If you have judgment liens recorded against your property, such as your home or car, you may be able to get rid of those liens in Chapter 7 bankruptcy. This is called "lien avoidance." (If you don't know what a judgment lien is, see What Is a Judgment Lien?)
Here's when you can avoid judgment liens.
A nonconsensual judgment lien on property can be avoided if all of the following are true:
If these three conditions are met, you can remove judgment liens from any exempt property, including real estate and cars.
Use lien avoidance if it's available, especially if a lien can be completely wiped out. Even if you don't need or want the property, you can avoid the lien, sell the property, and use the money for other things.
To keep things simple, you may want to avoid liens only on property that is completely exempt. The lien will be eliminated entirely and you'll own the property free and clear, without paying anything to the creditor.
Even partial lien avoidance can be beneficial, but sooner or later you'll have to pay the amount remaining on the lien if the property has a title document or is subject to repossession or foreclosure on what's left of the lien. Most often, you'll have to pay off the lien in a lump sum, but some creditors may be willing to accept installments, especially if you compromise on the value of the lien.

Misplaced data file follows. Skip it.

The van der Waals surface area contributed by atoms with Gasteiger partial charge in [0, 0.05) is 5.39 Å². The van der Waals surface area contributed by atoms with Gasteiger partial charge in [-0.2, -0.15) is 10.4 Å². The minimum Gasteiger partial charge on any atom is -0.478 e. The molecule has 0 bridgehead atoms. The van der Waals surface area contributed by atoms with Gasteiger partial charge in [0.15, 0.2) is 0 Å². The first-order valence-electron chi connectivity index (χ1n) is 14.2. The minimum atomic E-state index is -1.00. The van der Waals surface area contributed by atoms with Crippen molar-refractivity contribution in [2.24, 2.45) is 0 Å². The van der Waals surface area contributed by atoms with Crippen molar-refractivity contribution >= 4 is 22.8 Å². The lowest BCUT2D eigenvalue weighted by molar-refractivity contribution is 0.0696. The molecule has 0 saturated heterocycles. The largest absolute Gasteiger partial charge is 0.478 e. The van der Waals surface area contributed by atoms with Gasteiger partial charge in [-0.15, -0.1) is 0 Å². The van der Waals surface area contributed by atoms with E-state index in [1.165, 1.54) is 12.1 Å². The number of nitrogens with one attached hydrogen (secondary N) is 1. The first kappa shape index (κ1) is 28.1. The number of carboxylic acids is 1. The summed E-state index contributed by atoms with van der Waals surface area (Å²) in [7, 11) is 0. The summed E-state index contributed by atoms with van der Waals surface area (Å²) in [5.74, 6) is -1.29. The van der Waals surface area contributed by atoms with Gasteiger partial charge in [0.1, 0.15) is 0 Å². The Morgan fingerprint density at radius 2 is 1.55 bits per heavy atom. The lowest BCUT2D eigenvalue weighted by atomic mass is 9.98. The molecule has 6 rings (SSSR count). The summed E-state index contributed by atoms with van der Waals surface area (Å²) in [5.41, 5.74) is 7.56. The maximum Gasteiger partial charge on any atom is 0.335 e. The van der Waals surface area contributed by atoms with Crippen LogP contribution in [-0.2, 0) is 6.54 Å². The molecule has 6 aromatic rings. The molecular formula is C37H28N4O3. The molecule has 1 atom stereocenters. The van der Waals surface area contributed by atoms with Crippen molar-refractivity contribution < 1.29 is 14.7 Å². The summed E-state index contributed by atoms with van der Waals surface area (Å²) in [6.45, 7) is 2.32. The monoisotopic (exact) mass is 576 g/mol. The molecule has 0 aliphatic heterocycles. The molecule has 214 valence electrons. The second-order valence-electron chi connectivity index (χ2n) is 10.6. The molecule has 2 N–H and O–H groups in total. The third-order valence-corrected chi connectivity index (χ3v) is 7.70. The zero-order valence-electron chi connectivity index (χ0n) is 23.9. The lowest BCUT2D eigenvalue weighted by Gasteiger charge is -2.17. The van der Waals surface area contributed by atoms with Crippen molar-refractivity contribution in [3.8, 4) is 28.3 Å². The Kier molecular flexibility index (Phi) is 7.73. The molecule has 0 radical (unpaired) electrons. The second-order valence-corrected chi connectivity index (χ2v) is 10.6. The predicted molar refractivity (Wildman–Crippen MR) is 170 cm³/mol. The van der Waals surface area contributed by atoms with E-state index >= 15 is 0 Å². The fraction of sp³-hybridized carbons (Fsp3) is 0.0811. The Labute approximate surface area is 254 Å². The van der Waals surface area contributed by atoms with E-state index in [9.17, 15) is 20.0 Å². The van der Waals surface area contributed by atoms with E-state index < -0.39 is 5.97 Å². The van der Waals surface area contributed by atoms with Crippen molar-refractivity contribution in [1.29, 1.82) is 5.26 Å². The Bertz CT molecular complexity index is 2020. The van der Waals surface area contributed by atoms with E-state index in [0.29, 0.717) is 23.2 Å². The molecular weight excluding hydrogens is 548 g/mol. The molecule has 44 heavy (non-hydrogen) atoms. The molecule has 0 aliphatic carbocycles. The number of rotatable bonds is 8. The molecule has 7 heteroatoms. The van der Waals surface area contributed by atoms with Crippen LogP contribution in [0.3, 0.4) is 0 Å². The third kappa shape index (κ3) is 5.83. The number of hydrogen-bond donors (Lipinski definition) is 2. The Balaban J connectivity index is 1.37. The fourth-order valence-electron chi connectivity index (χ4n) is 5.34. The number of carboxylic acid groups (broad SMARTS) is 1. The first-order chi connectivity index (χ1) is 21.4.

You request lien avoidance by checking the column "Property is claimed as exempt" on the Statement of Intention, and by filing a motion.
Some bankruptcy filers don't realize they have liens on their property, or don't realize that they could eliminate those liens. Others may not be able to eliminate liens when they file for bankruptcy (typically, because they have no exempt equity in the property), but later they become eligible to do so. Fortunately, bankruptcy courts are very liberal about allowing a debtor to reopen a case in order to file a motion to avoid a lien.
Some courts have allowed debtors to avoid judicial liens even if there is no equity in the property (and therefore no "impaired" exemption). Their reasoning is convoluted (in our humble opinion) since it would seem impossible for a lien to impair an exemption if there is no equity to exempt. Nonetheless, if a lien has been placed on your home and you have no equity or negative equity, you should still consult with a lawyer on whether that lien can be avoided in your bankruptcy court. Even if the lawyer is pricey, it may be worth your while to get the lien removed.
To learn about avoiding other types of liens, and other ways to deal with liens, see the articles in Avoiding (Getting Rid of) Liens in Chapter 7 Bankruptcy.